Public libraries — an underused resource for development
Evidence of impact shows that libraries can be local hubs for community development, says communication specialist Jean Fairbairn.
There are more than 230,000 public libraries in developing countries. Known and trusted in their communities, staffed by trained librarians, and increasingly connected to the Internet, they are uniquely positioned to change lives and build strong communities.
Public libraries are mostly still viewed in traditional terms, as quiet spaces for books and study. As a result, they are chronically under-resourced. But there are plenty of success stories that should convince policymakers to unlock their potential.
National public library networks, funded by governments, have branches in cities, provincial towns and villages. Some national networks also operate mobile library services that reach deep into rural areas.
For example, the Ghana Library Board deploys minibuses, some equipped with wifi (wireless communications) and laptop computers, in each of Ghana's ten regions. Kenya National Library Services uses camels to reach nomadic pastoralists in the country's arid north-eastern region.
In some countries, vibrant community library sectors have mushroomed over the past two decades. The Uganda Community Libraries Association lists more than 80 community libraries as its members; there are about 100 community libraries in Ghana, as yet without a network.
These are largely funded with community support — a powerful vote of confidence in libraries as valued and needed institutions.
With economic recession and tough competition for shrinking public funds, public services everywhere are being forced to step up efforts to prove their value and purpose. As a result, today's public libraries are focusing more on local needs, and increasing numbers are starting to offer non-traditional services to particular communities.
ICTs underpin services
My organisation, Electronic Information for Libraries (EIFL), is building on this energy with our Public Library Innovation Programme (EIFL-PLIP). Since 2009, EIFL-PLIP has invited public and community libraries in developing countries and those in 'transition' (moving to a free market economy) to apply for small grants to implement innovative services based on information and communications technologies (ICTs).
More than 500 libraries from 50 countries applied — indicating high levels of motivation and readiness — and EIFL-PLIP has supported 39 new services in 23 countries.
The services use traditional and modern ICT in creative combinations — print, radio, computers, the Internet, websites, video and, increasingly, mobile phones and smartphones.
For example, Ugandan farmers are using smartphones to send photographs of diseased plants to agricultural researchers, who respond with solutions by SMS text messaging; health workers in northern Ghana use library computers to send advice via SMS to pregnant women; and three libraries in Uganda have created a database of young people, with information about their career plans and an SMS opportunities-alert service.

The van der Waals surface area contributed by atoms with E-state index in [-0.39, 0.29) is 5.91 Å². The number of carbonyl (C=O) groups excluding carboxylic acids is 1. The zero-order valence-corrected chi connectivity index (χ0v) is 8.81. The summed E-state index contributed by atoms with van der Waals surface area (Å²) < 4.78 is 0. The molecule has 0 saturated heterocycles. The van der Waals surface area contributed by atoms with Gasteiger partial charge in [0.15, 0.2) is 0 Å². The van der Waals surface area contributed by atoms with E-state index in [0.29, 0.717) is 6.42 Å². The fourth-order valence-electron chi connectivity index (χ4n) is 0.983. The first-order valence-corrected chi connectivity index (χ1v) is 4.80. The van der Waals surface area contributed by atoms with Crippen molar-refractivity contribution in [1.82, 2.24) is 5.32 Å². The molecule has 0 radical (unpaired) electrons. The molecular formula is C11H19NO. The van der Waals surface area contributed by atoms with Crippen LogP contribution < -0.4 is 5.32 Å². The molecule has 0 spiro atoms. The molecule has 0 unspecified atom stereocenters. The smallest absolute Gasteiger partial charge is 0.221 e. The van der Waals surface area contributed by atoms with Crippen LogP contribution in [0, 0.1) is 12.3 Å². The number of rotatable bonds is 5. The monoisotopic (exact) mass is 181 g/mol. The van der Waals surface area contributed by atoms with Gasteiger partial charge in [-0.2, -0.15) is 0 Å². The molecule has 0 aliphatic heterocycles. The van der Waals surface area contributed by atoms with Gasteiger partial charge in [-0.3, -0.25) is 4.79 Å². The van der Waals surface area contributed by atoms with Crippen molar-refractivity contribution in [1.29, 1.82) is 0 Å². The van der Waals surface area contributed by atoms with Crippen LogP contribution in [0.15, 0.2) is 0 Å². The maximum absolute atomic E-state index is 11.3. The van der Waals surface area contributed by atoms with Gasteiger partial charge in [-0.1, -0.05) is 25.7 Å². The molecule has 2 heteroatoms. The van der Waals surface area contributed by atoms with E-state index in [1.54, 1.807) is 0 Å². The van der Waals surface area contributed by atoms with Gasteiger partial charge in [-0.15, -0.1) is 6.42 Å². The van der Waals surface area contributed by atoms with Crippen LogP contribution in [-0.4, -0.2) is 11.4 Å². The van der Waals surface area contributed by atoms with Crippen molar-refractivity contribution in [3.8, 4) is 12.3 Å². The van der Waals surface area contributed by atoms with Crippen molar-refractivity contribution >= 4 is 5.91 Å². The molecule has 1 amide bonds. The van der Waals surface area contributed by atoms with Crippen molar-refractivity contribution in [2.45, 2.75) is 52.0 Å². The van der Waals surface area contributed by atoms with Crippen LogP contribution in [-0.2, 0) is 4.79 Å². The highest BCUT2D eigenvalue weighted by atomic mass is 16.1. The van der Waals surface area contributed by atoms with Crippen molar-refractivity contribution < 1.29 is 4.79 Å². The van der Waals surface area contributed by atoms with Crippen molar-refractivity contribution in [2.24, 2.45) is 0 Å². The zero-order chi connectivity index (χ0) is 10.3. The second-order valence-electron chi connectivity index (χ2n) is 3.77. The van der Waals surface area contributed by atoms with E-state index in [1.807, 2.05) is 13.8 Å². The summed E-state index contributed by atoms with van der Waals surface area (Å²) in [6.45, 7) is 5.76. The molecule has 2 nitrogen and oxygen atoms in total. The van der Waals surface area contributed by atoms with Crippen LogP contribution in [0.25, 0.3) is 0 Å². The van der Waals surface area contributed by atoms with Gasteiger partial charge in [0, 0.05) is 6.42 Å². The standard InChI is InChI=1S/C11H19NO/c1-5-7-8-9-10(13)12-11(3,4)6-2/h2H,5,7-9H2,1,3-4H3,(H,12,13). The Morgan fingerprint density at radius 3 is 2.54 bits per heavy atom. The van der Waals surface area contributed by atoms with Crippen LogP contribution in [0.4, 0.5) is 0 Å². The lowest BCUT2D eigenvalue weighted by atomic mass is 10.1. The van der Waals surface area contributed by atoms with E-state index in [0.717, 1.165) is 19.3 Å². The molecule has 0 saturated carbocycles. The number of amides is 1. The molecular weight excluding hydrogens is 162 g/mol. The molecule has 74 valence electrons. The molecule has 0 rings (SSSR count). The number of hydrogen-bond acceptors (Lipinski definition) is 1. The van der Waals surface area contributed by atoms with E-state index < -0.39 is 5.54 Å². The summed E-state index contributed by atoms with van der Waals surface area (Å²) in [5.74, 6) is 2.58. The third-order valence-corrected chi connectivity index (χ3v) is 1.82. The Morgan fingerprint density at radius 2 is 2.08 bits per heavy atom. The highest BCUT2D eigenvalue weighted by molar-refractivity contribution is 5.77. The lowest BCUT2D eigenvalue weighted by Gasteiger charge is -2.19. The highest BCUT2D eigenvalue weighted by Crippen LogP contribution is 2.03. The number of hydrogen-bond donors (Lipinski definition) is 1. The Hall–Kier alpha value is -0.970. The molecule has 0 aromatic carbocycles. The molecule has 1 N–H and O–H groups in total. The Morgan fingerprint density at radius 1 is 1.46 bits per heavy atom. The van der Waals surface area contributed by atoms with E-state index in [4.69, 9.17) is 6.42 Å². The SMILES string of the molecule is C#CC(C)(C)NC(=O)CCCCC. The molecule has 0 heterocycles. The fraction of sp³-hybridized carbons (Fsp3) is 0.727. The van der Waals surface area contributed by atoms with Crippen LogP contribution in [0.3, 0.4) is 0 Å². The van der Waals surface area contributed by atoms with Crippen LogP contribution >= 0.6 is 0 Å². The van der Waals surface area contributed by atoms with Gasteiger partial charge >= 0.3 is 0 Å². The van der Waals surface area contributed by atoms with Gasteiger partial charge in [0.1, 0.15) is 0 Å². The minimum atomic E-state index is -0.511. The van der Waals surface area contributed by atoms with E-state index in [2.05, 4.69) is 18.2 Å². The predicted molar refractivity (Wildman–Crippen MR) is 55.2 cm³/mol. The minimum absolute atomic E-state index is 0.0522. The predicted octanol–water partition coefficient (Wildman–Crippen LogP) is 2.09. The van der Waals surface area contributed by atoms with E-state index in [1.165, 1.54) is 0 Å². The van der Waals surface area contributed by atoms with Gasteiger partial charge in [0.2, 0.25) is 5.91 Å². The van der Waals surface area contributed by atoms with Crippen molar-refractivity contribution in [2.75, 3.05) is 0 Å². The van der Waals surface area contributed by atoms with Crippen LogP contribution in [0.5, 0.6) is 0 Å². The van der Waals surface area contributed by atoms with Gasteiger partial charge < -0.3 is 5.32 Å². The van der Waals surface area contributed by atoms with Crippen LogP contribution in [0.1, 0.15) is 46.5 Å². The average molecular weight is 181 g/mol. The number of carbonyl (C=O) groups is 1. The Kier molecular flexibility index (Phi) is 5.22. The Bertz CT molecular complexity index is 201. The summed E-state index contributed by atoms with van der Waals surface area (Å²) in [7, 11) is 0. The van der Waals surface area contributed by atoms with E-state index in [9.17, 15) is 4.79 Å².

Evidence of impact
A key part of EIFL-PLIP is to build the capacity of librarians to assess the impact of the programme, which each must do after 12 months.
For example, in 2010, Radislav Nikčević public library in Jagodina, Serbia, launched the AgroLib service — a network of four village libraries where farmers learn ICT skills and now sell their produce through an online market. The village libraries also host lectures and events where farmers can interact with agricultural experts and government support agencies.
In 2012, librarians are reporting steadily increasing numbers of farmers coming to the libraries — most are looking for information that helps boost yields and increases their income.
Evidence of impact is also emerging from Africa. Two branches of the Kenya National Library Services have become important health information providers after establishing 'e-health' corners with free Internet access. In just one year, librarians trained 1,600 health workers, students and members of the public to use the Internet to research health information.
Raising the service profile
In 2010, EIFL-PLIP commissioned research on the perceptions of public libraries in six countries in Africa: Ethiopia, Ghana, Kenya, Tanzania, Uganda and Zimbabwe. While an overwhelming majority of stakeholders — including library users, librarians, and government decision-makers — placed high value on public libraries as educational spaces, only five per cent of users and non-users associated libraries with ICT.
Most library users (85 per cent) rated librarians' competence as good or very good — except in the area of technology.
But most also strongly believed that libraries could provide community development services in areas such as health, agriculture, e-government, employment and business.
EIFL-PLIP is now using these findings to support teams of librarians in Ghana, Kenya and Uganda to advocate for policy change and sustainable funding, so that they can afford ICT and provide new services focused on community needs, especially in rural areas.
What more needs to be done?
In developing and transition countries, public libraries are small and under-resourced, lacking finance and technology. Given their numbers, reach and proven potential, that should not be the case.
EIFL-PLIP's experience and evidence of impact shows that many libraries are ready and able to provide services that change lives and improve livelihoods, with minimal additional support.
It is time to raise awareness and change perceptions of public libraries, provide the funding and training they need to offer these services, and encourage partnerships with other local development agencies. It is time to bring public libraries fully into the development arena.